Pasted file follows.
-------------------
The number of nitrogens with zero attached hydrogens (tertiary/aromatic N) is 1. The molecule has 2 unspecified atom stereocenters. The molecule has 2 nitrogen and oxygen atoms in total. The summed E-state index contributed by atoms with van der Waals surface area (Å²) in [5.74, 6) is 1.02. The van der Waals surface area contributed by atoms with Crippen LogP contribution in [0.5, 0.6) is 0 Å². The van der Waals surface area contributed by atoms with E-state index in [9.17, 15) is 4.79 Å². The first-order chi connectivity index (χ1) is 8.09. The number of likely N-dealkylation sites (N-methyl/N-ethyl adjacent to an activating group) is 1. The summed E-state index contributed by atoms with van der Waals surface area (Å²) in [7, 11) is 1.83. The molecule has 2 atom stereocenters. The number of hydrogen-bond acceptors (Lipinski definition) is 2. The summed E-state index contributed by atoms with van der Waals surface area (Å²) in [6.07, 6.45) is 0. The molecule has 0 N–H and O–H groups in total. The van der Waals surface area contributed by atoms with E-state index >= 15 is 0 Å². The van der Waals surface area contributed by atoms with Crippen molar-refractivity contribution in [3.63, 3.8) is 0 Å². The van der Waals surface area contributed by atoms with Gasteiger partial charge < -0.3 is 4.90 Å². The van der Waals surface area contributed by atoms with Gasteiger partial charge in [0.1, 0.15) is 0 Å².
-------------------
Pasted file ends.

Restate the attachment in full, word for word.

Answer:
The number of nitrogens with zero attached hydrogens (tertiary/aromatic N) is 1. The molecule has 2 unspecified atom stereocenters. The molecule has 2 nitrogen and oxygen atoms in total. The summed E-state index contributed by atoms with van der Waals surface area (Å²) in [5.74, 6) is 1.02. The van der Waals surface area contributed by atoms with Crippen LogP contribution in [0.5, 0.6) is 0 Å². The van der Waals surface area contributed by atoms with E-state index in [9.17, 15) is 4.79 Å². The first-order chi connectivity index (χ1) is 8.09. The number of likely N-dealkylation sites (N-methyl/N-ethyl adjacent to an activating group) is 1. The summed E-state index contributed by atoms with van der Waals surface area (Å²) in [7, 11) is 1.83. The molecule has 2 atom stereocenters. The number of hydrogen-bond acceptors (Lipinski definition) is 2. The summed E-state index contributed by atoms with van der Waals surface area (Å²) in [6.07, 6.45) is 0. The molecule has 0 N–H and O–H groups in total. The van der Waals surface area contributed by atoms with E-state index >= 15 is 0 Å². The van der Waals surface area contributed by atoms with Crippen molar-refractivity contribution in [3.63, 3.8) is 0 Å². The van der Waals surface area contributed by atoms with Gasteiger partial charge < -0.3 is 4.90 Å². The van der Waals surface area contributed by atoms with Gasteiger partial charge in [0.1, 0.15) is 0 Å².